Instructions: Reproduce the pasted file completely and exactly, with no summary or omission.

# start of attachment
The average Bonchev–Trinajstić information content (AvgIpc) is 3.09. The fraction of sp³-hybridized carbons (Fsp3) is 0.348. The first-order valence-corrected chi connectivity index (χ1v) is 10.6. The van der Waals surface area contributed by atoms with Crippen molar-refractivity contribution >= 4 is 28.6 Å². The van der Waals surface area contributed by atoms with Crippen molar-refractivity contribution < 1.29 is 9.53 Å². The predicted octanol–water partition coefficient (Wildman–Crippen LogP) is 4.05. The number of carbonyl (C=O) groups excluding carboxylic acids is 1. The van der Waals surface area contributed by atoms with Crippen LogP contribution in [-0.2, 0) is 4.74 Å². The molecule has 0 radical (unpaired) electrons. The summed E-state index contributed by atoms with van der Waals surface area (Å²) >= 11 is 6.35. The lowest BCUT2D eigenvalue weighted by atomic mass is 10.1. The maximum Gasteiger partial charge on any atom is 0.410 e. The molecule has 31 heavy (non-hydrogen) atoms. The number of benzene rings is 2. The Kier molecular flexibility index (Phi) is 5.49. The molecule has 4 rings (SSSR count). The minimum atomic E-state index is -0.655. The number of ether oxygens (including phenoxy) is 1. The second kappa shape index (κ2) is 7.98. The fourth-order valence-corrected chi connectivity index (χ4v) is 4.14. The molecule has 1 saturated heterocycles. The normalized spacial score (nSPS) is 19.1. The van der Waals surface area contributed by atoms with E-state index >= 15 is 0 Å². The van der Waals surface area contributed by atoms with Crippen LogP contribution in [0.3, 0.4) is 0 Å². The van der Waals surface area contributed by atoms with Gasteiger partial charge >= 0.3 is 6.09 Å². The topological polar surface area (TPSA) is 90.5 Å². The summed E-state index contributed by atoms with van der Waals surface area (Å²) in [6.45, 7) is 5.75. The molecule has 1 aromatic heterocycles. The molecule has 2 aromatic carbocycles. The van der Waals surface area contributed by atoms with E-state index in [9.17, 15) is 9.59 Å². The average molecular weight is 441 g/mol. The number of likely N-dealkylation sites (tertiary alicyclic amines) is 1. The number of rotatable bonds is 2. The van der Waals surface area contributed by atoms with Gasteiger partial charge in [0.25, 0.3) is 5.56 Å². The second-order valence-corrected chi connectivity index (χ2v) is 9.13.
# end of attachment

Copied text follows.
The average Bonchev–Trinajstić information content (AvgIpc) is 3.09. The fraction of sp³-hybridized carbons (Fsp3) is 0.348. The first-order valence-corrected chi connectivity index (χ1v) is 10.6. The van der Waals surface area contributed by atoms with Crippen molar-refractivity contribution >= 4 is 28.6 Å². The van der Waals surface area contributed by atoms with Crippen molar-refractivity contribution < 1.29 is 9.53 Å². The predicted octanol–water partition coefficient (Wildman–Crippen LogP) is 4.05. The number of carbonyl (C=O) groups excluding carboxylic acids is 1. The van der Waals surface area contributed by atoms with Crippen LogP contribution in [-0.2, 0) is 4.74 Å². The molecule has 0 radical (unpaired) electrons. The summed E-state index contributed by atoms with van der Waals surface area (Å²) >= 11 is 6.35. The lowest BCUT2D eigenvalue weighted by atomic mass is 10.1. The maximum Gasteiger partial charge on any atom is 0.410 e. The molecule has 31 heavy (non-hydrogen) atoms. The number of benzene rings is 2. The Kier molecular flexibility index (Phi) is 5.49. The molecule has 4 rings (SSSR count). The minimum atomic E-state index is -0.655. The number of ether oxygens (including phenoxy) is 1. The second kappa shape index (κ2) is 7.98. The fourth-order valence-corrected chi connectivity index (χ4v) is 4.14. The molecule has 1 saturated heterocycles. The normalized spacial score (nSPS) is 19.1. The van der Waals surface area contributed by atoms with E-state index >= 15 is 0 Å². The van der Waals surface area contributed by atoms with Crippen LogP contribution in [0.3, 0.4) is 0 Å². The van der Waals surface area contributed by atoms with Gasteiger partial charge >= 0.3 is 6.09 Å². The topological polar surface area (TPSA) is 90.5 Å². The summed E-state index contributed by atoms with van der Waals surface area (Å²) in [6.45, 7) is 5.75. The molecule has 1 aromatic heterocycles. The molecule has 2 aromatic carbocycles. The van der Waals surface area contributed by atoms with E-state index in [9.17, 15) is 9.59 Å². The average molecular weight is 441 g/mol. The number of likely N-dealkylation sites (tertiary alicyclic amines) is 1. The number of rotatable bonds is 2. The van der Waals surface area contributed by atoms with Gasteiger partial charge in [0.25, 0.3) is 5.56 Å². The second-order valence-corrected chi connectivity index (χ2v) is 9.13.